Philips’ Robert Metzke talks sustainability at key European conferences
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Philips’ Global Head of Sustainability highlights practical examples of Philips’ push for supply chain sustainability and circular economy solutions
How do you make the value chain truly circular, upstream with your suppliers and downstream with your customers? The answer – put forward a solid business case, innovate and lead by example. That’s the message Philips’ Global Head of Sustainability Robert Metzke will deliver at two upcoming sustainability events in Europe – the Financial Times ‘Future of Manufacturing Summit’ on October 8 – 9 in London (UK) and Ethical Corporation’s ‘Transform 2019’ conference on October 16 – 17 in Amsterdam (The Netherlands).
While the idea of improving the responsiveness of supply chains to demand-side changes has long been regarded as key to the efficient use of resources – less overproduction and waste – there is now a general consensus that the linear ‘take-make-use-throw’ model of production and consumption that we have become accustomed to for the last one hundred years is no longer fit for purpose. By 2050 we would need the natural resources of at least two planet Earths to keep it going.
Future of Manufacturing Summit
In the Future of Manufacturing Summit’s panel discussion on ‘Connected, Sustainable and Consumer-Driven Supply Chains’, Robert will highlight Philips’ Supplier Sustainability Performance (SSP) approach, which moves away from traditional auditing toward a model of proactive collaboration based on structural improvement, transparency and commitment. Its SSP program is part of a determination by Philips to invest in relationships with suppliers who provide a safe working environment, treat their workforce with respect, and work in an environmentally sound manner. As a strategic partner in the European Partnership for Responsible Minerals (EPRM), for example, Philips is committed to ensuring that all the metals used in its products are conflict-free. It has also invited many of its largest suppliers to join it in reporting their carbon footprint via the Carbon Disclosure Project (CDP) Supply Chain initiative. In its own North American and Netherlands operations, Philips already acquires 100% of its electricity from renewable sources, and in terms of its service offerings it is pioneering telehealth solutions that reduce the carbon footprint of healthcare delivery. With clearly stated, SBTi-approved greenhouse gas reduction targets, the company has been on the CDP Climate Change A List for the last six consecutive years.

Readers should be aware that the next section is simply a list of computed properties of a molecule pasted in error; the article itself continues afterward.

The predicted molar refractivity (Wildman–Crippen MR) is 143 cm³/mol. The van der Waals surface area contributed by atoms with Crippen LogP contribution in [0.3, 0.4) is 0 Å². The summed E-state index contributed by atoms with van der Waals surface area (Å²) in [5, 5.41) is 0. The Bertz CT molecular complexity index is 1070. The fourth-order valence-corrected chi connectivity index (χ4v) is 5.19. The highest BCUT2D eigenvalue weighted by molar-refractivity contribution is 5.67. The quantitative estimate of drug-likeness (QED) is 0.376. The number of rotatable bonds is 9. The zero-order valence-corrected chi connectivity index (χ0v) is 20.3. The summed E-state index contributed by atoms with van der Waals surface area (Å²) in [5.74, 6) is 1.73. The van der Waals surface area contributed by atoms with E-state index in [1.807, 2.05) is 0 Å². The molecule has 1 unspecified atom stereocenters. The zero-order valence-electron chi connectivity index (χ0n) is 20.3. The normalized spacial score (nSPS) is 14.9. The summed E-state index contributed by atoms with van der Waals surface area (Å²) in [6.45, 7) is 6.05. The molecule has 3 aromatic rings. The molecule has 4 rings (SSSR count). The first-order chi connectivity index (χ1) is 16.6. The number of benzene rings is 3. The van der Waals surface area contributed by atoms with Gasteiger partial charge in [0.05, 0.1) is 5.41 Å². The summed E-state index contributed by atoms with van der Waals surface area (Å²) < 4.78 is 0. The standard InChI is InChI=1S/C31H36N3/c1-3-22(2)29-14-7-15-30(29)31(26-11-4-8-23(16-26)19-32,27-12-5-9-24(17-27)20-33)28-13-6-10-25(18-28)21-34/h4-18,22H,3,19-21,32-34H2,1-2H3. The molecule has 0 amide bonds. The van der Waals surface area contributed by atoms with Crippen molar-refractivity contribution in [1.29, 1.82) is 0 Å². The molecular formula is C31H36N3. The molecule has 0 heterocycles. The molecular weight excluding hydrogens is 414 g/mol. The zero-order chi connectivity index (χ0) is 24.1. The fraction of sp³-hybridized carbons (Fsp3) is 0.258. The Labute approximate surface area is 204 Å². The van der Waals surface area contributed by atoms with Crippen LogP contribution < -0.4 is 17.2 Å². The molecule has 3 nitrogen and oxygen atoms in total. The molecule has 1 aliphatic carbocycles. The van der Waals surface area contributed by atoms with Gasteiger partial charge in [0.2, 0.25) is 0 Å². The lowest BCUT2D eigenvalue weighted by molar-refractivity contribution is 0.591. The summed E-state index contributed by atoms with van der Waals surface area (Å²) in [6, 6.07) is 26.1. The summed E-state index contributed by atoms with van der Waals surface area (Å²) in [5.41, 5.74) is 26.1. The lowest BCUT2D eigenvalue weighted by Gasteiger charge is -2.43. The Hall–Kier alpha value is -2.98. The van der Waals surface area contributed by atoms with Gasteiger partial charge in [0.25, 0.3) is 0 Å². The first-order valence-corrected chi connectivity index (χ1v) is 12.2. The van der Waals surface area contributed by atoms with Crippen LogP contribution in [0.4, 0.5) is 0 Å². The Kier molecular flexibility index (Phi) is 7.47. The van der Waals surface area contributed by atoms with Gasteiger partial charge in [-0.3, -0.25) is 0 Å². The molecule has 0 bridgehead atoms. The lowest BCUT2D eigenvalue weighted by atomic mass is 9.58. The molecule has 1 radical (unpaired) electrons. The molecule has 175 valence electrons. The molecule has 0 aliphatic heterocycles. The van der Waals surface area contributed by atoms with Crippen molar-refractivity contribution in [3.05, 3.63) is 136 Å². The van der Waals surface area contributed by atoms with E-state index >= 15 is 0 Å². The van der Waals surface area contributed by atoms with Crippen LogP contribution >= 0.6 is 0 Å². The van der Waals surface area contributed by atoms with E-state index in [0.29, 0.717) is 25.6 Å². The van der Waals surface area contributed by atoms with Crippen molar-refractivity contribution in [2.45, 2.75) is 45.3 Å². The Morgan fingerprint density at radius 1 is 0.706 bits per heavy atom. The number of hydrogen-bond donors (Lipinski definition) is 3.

At the Ethical Corporation ‘Transform 2019’ conference, Robert will reinforce his sustainability message with examples of how Philips is closing the loop in its upstream and downstream supply chain by creating new strategies, business models and collaborative partnerships to implement the circular economy. For example, Philips has not only stated that it will take back and recycle/repurpose all large Philips medical systems that its customers are prepared to return to it, it is also establishing long-term managed service partnerships with hospitals in which Philips retains ownership so that the whole process is easier and more effective. According to Robert, making sure that returned systems are recycled/repurposed efficiently, with different materials looping back into the upstream supply chain or being repurposed at suitable points in the downstream chain, is where collaborative stakeholder engagement and involvement are critical to success. Philips is also incorporating design-for-recycling into its product development processes.
For Philips, sustainability, circularity, innovation and collaboration are key elements in the company’s mission to improve people’s lives by ensuring healthy people and a sustainable planet.
Robert will be joined in the panel discussions by other international thought leaders in sustainability and the circular economy.
As Head of Sustainability at Philips, Robert leads the company’s ‘Healthy people, sustainable planet’ program, which runs from 2016 to 2020. The program reflects Philips’ commitment to the universally agreed United Nations Sustainable Development Goals (SDGs), especially SDG #3 – ensure healthy lives and promote well-being for all at all ages. It also reflects the company’s commitment to sustainable consumption and production patterns.
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